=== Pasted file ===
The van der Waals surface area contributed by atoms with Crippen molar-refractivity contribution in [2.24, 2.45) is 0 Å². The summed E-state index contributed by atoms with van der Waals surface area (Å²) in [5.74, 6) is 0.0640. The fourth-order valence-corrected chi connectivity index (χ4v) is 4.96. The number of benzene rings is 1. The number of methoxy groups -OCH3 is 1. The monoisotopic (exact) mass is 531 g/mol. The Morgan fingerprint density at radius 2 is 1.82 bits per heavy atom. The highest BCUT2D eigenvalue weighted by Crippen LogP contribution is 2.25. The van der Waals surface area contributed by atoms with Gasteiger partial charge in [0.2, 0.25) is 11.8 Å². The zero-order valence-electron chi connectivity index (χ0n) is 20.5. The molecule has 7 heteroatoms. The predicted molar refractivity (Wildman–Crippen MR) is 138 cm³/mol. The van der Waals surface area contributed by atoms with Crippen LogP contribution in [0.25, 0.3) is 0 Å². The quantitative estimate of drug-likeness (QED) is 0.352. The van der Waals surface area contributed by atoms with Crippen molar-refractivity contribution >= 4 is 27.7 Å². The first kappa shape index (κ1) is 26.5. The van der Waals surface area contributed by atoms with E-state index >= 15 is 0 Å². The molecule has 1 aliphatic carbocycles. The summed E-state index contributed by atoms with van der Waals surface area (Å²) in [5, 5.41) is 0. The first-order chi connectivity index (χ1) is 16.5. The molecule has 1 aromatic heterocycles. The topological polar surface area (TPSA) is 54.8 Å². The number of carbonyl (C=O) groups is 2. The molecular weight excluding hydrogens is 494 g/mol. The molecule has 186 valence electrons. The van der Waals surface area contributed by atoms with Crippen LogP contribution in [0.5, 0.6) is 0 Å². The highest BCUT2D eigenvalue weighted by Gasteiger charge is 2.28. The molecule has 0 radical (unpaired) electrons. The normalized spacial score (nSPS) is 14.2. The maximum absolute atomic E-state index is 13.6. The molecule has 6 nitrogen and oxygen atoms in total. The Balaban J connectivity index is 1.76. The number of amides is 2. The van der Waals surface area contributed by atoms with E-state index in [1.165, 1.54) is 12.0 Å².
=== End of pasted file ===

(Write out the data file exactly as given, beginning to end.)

The van der Waals surface area contributed by atoms with Crippen molar-refractivity contribution in [2.24, 2.45) is 0 Å². The summed E-state index contributed by atoms with van der Waals surface area (Å²) in [5.74, 6) is 0.0640. The fourth-order valence-corrected chi connectivity index (χ4v) is 4.96. The number of benzene rings is 1. The number of methoxy groups -OCH3 is 1. The monoisotopic (exact) mass is 531 g/mol. The Morgan fingerprint density at radius 2 is 1.82 bits per heavy atom. The highest BCUT2D eigenvalue weighted by Crippen LogP contribution is 2.25. The van der Waals surface area contributed by atoms with Gasteiger partial charge in [0.2, 0.25) is 11.8 Å². The zero-order valence-electron chi connectivity index (χ0n) is 20.5. The molecule has 7 heteroatoms. The predicted molar refractivity (Wildman–Crippen MR) is 138 cm³/mol. The van der Waals surface area contributed by atoms with Crippen LogP contribution in [0.25, 0.3) is 0 Å². The quantitative estimate of drug-likeness (QED) is 0.352. The van der Waals surface area contributed by atoms with Crippen molar-refractivity contribution >= 4 is 27.7 Å². The first kappa shape index (κ1) is 26.5. The van der Waals surface area contributed by atoms with E-state index >= 15 is 0 Å². The molecule has 1 aliphatic carbocycles. The summed E-state index contributed by atoms with van der Waals surface area (Å²) in [5, 5.41) is 0. The first-order chi connectivity index (χ1) is 16.5. The molecule has 1 aromatic heterocycles. The topological polar surface area (TPSA) is 54.8 Å². The number of carbonyl (C=O) groups is 2. The molecular weight excluding hydrogens is 494 g/mol. The molecule has 186 valence electrons. The van der Waals surface area contributed by atoms with Crippen LogP contribution in [0.5, 0.6) is 0 Å². The highest BCUT2D eigenvalue weighted by Gasteiger charge is 2.28. The molecule has 0 radical (unpaired) electrons. The normalized spacial score (nSPS) is 14.2. The maximum absolute atomic E-state index is 13.6. The molecule has 6 nitrogen and oxygen atoms in total. The Balaban J connectivity index is 1.76. The number of amides is 2. The van der Waals surface area contributed by atoms with E-state index in [1.165, 1.54) is 12.0 Å².